• Bleeding
  • A hole in the esophagus or soft palate
  • Trauma to the teeth, mouth, sinuses, larynx (voice box), or trachea (windpipe)
  • Bacterial infections (such as aspiration pneumonia)
  • Damage to soft tissues with prolonged use

Inability to be weaned off a ventilator and needing to have a surgical procedure to insert a tube directly into the windpipe to assist with breathing (tracheostomy)4

Tracheal stenosis, or a narrowing of the trachea, is also possible.

Who Cannot Be Intubated?

Sometimes, a person cannot be intubated safely. In these situations, intubation is not advised.

A person might not be able to be intubated if they:

  • Have certain injuries to their neck and spine
  • Have blocked pharynx (the space behind the nose and mouth)
  • Have certain facial or head injuries (for example, a broken nose)5

Intubation Procedures

The process of intubation varies based on whether the tube needs to be inserted into the mouth or nose.

Adjustments are also made when children need to be intubated.

Endotracheal Intubation Steps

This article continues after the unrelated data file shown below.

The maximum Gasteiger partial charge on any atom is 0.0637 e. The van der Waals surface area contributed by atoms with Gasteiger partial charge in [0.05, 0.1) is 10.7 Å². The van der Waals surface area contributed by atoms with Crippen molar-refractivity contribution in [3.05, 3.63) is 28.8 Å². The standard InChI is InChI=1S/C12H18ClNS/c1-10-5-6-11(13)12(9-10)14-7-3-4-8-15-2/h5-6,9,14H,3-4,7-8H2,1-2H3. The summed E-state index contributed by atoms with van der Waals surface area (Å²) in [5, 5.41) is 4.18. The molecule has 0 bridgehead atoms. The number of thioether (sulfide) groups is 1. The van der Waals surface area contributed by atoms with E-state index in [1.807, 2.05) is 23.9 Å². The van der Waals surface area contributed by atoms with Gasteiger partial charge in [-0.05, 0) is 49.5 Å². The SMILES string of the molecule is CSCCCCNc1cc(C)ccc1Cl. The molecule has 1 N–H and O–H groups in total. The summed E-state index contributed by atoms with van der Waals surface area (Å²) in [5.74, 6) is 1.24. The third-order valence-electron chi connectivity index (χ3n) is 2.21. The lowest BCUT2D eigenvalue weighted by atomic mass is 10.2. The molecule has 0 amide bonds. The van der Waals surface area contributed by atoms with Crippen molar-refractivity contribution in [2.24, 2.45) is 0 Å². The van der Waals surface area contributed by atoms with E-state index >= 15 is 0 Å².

• Before intubation, a person needs to be sedated if they are not already unconscious. From there, the steps of endotracheal intubation are as follows:
  • The person is laid flat on their back.
  • The provider positions themselves above the person’s head looking down at their feet.
  • The person’s mouth is opened and a guard can be inserted to protect their teeth.

With the help of a lighted instrument that also keeps the tongue out of the way, the provider gently guides the tube into the person’s throat and advances it into their airway.

A small balloon at the end of the tube is inflated to secure it in place and keep air from escaping.

The tube on the outside of the mouth is secured with tape.

The tube can then be connected to a ventilator or used to deliver anesthesia or medications.

The provider will check that the tube’s placement is correct with a stethoscope, a chest X-ray, and/or a tool called a capnograph that detects carbon dioxide as it’s exhaled from the lungs.6

Nasotracheal Intubation Steps

The process of nasotracheal intubation is similar to endotracheal intubation, but the person may either be fully or partially sedated.2

Since nasal intubation is more often performed in a controlled environment, there can be other tools involved in the process.

For example, a provider can use a decongestant spray to prevent nosebleeds, a topical anesthetic to reduce pain, and a muscle relaxant to prevent gagging. Some providers will also widen the passage with a device called a nasal trumpet.2